Summary: Seeing intangible value in Service Design starts by understanding intangibles’ supporting role in the service experience. It can not only be of value to customers but also can provide hidden ROI opportunities, often difficult to measure.
Services, by their very nature, often possess intangible qualities. While tangible solutions may be specified in User Experience (UX) projects, Service Design projects adopt a systems-level approach encompassing various channels, customer experiences, employee interactions, and backstage ecosystems. In this blog post, we will explore the crucial role of intangible value in Service Design, its impact on ROI, and methods for defining, representing, measuring, and justifying its importance to both the business and the customer.
Understanding intangible value also requires embracing a holistic view of the customer journey. By mapping touchpoints and identifying areas where intangibles play a pivotal role, businesses can fine-tune their service design strategy to create seamless and emotionally resonant experiences.
Defining intangible value: Examples
Intangible value in Service Design is exemplified through outcomes that extend beyond tangible deliverables. These elusive elements could include transforming business rules, enhancing employee behaviors, or evoking emotional value. Intangibles can significantly influence the overall service or product experience. It’s nuanced so most people miss it.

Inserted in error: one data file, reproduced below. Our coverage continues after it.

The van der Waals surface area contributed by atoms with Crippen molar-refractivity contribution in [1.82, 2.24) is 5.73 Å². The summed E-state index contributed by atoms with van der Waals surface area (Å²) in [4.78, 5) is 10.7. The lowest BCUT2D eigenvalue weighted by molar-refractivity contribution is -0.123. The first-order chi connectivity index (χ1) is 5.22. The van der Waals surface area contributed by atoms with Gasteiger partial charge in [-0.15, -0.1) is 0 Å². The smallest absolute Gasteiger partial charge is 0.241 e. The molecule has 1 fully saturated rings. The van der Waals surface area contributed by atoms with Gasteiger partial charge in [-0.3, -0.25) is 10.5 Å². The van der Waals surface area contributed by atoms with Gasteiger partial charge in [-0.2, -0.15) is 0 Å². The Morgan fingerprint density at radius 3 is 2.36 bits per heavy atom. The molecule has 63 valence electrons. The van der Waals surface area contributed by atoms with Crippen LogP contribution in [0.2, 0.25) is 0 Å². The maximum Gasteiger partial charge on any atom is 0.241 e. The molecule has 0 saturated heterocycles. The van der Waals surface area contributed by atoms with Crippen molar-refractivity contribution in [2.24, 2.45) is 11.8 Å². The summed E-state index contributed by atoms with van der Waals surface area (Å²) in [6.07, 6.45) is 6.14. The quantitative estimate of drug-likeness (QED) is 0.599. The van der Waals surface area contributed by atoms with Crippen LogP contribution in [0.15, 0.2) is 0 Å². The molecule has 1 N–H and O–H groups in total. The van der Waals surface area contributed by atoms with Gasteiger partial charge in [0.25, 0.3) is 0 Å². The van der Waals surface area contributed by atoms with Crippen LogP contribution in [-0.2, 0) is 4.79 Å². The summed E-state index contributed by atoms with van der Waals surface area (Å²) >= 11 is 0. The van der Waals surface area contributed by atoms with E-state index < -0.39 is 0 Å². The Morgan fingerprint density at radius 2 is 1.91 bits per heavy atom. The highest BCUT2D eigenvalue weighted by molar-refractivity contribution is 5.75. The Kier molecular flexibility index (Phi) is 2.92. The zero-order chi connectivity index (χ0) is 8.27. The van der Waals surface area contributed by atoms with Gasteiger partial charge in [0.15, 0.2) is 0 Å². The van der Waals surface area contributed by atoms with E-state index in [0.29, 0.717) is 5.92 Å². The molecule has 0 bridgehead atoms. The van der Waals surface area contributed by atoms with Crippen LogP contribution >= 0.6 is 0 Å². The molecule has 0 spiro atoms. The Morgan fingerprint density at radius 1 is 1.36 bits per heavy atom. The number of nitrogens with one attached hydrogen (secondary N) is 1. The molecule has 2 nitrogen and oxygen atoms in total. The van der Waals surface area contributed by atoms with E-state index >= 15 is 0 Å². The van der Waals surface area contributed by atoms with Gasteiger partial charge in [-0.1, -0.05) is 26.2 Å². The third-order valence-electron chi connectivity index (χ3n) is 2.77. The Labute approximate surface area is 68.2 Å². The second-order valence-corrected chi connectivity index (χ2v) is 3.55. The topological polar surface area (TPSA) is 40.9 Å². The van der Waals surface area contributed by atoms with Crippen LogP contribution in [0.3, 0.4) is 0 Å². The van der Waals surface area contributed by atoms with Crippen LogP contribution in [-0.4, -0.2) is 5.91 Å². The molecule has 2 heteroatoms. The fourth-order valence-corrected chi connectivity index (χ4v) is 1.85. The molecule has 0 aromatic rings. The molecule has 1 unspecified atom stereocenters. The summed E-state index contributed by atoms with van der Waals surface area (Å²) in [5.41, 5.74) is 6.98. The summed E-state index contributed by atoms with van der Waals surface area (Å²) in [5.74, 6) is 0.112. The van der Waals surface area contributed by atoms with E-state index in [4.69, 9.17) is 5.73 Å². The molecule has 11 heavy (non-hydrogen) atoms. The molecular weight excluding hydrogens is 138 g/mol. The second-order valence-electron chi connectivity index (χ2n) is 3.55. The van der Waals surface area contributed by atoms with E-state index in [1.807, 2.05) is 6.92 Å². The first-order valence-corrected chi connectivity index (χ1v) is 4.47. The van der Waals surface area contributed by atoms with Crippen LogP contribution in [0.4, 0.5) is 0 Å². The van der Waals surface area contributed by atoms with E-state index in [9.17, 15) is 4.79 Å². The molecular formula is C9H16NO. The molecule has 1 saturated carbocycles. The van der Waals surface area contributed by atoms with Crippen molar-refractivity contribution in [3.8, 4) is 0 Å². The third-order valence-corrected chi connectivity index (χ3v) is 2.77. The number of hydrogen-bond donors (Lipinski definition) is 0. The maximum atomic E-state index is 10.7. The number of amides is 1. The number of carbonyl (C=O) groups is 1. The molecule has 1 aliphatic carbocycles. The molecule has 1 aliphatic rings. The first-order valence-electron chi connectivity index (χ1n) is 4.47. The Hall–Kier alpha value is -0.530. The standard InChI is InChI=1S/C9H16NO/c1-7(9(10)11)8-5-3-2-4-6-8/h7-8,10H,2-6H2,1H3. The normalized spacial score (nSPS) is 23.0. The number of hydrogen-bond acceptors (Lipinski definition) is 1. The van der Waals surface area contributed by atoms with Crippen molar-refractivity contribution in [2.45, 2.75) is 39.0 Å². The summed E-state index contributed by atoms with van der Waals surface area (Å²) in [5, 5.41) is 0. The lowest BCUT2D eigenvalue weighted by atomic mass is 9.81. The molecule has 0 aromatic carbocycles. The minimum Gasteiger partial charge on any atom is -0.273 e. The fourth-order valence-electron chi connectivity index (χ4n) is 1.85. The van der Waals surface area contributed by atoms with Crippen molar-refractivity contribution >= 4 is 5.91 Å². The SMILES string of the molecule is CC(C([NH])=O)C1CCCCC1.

In this Home Depot example, the home repairs store offers free Saturday workshops on various topics.
In another example from Umpqua Bank, the bank offers free coffee, gift wrapping, and more elements of intangible emotional value.
Hidden ROI-Generators: Unveiling the Power of Intangibles
While intangibles may be invisible, their potential to generate return on investment (ROI) should not be underestimated. Oftentimes, these aspects are challenging to anticipate and even trickier to measure, but they offer potent downstream effects to businesses. They can emerge as the crux of a successful service or product experience, fostering emotional connections, building greater equity, and enhancing decision-making within product-service delivery teams.
Representing Intangible Value to the Business and the Customer
Effectively representing intangible value requires a nuanced approach. First, present the value of intangibles to the business highlighting their potential impact on customer satisfaction, loyalty, and long-term growth. Emphasizing the importance of employee behaviors and touchpoint-level improvements can demonstrate the relevance of intangibles in achieving organizational objectives. For example, an unscale boutique UK hotel placed cards in key areas of the room with signs in a beautiful wedding-style font that said:
- “Careful this bath water is hot!” (bath)
- “Need a toothbrush or razor? Just ask” (sink)
- “Chocolate?, Sweet dreams”; (pillow)…”Tomorrow’s Weather”with chocolate example shown below.
The brand communicated, instructed, and comforted guests by creating these artifacts or physical evidence. Such intangibles added a branded feel to the guest experience, emphasizing “we’ve thought of every touchpoint in every moment of the space, from bath to bed.” At the same time, they indicate playfulness and helpfulness.
Measuring and Justifying Intangibles
Although measuring intangible value poses a challenge, it is not insurmountable. By using qualitative metrics, businesses can gain insights into the impact of intangible elements on customer experiences and brand loyalty. Customer feedback, surveys, and sentiment analysis can help gauge emotional value, while employee productivity and engagement metrics (eg employee NPS) can illuminate the significance of intangibles in the backstage ecosystem.
The significance of intangible value in Service Design should be paid closer attention. Intangibles can shape exceptional customer experiences, drive loyalty, and elevate a design ROI. Despite their elusive nature, businesses can define, represent, measure, and justify intangibles through a data-driven approach.